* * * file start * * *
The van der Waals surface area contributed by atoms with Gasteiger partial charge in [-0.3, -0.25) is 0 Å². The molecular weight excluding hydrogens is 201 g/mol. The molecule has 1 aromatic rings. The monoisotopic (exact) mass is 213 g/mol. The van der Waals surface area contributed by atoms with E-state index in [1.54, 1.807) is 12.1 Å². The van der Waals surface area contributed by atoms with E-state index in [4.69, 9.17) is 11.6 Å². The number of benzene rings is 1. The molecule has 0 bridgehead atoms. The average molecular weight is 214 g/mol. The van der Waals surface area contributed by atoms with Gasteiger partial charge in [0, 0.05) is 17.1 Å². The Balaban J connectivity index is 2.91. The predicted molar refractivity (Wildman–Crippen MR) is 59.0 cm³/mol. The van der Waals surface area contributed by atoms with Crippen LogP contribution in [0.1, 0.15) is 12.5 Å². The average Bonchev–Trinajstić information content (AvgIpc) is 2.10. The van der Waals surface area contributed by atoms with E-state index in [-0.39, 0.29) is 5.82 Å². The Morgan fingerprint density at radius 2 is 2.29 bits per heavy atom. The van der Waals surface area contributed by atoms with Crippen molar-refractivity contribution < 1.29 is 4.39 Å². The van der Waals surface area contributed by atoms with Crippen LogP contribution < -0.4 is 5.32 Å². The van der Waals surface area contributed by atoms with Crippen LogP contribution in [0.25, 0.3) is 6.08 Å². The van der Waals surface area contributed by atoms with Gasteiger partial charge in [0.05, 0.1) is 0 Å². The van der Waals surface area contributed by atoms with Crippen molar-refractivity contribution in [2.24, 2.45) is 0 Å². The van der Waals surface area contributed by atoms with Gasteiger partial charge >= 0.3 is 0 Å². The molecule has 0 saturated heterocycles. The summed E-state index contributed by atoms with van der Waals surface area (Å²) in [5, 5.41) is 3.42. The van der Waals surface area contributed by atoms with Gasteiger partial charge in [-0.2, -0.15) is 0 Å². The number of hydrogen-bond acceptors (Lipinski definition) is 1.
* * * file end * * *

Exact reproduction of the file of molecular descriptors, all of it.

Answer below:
The van der Waals surface area contributed by atoms with Gasteiger partial charge in [-0.3, -0.25) is 0 Å². The molecular weight excluding hydrogens is 201 g/mol. The molecule has 1 aromatic rings. The monoisotopic (exact) mass is 213 g/mol. The van der Waals surface area contributed by atoms with E-state index in [1.54, 1.807) is 12.1 Å². The van der Waals surface area contributed by atoms with E-state index in [4.69, 9.17) is 11.6 Å². The number of benzene rings is 1. The molecule has 0 bridgehead atoms. The average molecular weight is 214 g/mol. The van der Waals surface area contributed by atoms with Gasteiger partial charge in [0, 0.05) is 17.1 Å². The Balaban J connectivity index is 2.91. The predicted molar refractivity (Wildman–Crippen MR) is 59.0 cm³/mol. The van der Waals surface area contributed by atoms with Crippen LogP contribution in [0.1, 0.15) is 12.5 Å². The average Bonchev–Trinajstić information content (AvgIpc) is 2.10. The van der Waals surface area contributed by atoms with E-state index in [-0.39, 0.29) is 5.82 Å². The Morgan fingerprint density at radius 2 is 2.29 bits per heavy atom. The van der Waals surface area contributed by atoms with Crippen molar-refractivity contribution < 1.29 is 4.39 Å². The van der Waals surface area contributed by atoms with Crippen LogP contribution < -0.4 is 5.32 Å². The van der Waals surface area contributed by atoms with Crippen LogP contribution in [0.25, 0.3) is 6.08 Å². The van der Waals surface area contributed by atoms with Gasteiger partial charge in [0.05, 0.1) is 0 Å². The van der Waals surface area contributed by atoms with Crippen molar-refractivity contribution in [2.24, 2.45) is 0 Å². The van der Waals surface area contributed by atoms with Gasteiger partial charge >= 0.3 is 0 Å². The molecule has 0 saturated heterocycles. The summed E-state index contributed by atoms with van der Waals surface area (Å²) in [5, 5.41) is 3.42. The van der Waals surface area contributed by atoms with Gasteiger partial charge in [-0.2, -0.15) is 0 Å². The number of hydrogen-bond acceptors (Lipinski definition) is 1.